Inpatient Rehab: An inpatient rehab program, or residential treatment, is an intensive program where you live 24/7 at a facility. Inpatient rehab programs are generally used for people with severe addictions.
- A controlled environment: There are plenty of checks and balances to ensure the patient stays clean and is committed to treatment.
- 24/7 medical and emotional support staff.
- Planned, supervised visits and contact with family members and friends.
Outpatient Rehab: An outpatient rehab program is less restrictive than inpatient programs, and they are designed to allow a bit more flexibility. You can still live at home while working and maintaining your “normal” schedule with outpatient treatment.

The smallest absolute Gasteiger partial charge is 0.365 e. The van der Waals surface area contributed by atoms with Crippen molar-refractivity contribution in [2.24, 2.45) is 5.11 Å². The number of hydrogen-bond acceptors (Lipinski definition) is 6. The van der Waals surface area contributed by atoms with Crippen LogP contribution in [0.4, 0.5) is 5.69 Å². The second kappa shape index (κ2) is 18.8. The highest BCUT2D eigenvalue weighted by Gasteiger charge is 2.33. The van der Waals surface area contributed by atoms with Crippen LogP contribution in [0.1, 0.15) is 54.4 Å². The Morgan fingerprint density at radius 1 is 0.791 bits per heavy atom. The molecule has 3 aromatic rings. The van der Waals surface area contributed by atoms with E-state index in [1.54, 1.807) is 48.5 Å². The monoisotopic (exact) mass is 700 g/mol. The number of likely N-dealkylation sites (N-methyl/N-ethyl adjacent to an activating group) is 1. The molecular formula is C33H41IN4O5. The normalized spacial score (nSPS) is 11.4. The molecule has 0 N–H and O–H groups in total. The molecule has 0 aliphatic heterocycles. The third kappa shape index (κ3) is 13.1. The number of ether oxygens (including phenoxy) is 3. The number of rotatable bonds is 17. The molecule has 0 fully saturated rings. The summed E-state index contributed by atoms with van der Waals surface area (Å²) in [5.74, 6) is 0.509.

- 10-12 hours a week
- Addiction education
- Individual and group therapy
- Learning coping strategies
- Can be used as a part of a long-term treatment plan
- Lasts 6-12 months
It may seem like alcohol has a hold on your brain, and as you can see – it does. But that does not mean that you can’t break from it and teach your brain new, healthy patterns. You do not have to do it alone, but you have to take that first step. Reach out for help. There are so many people willing to help that have the experience, knowledge, and training to do so. Drinking does not make you who you are. You make you who you are. And it’s time to see what you’re capable of without alcohol.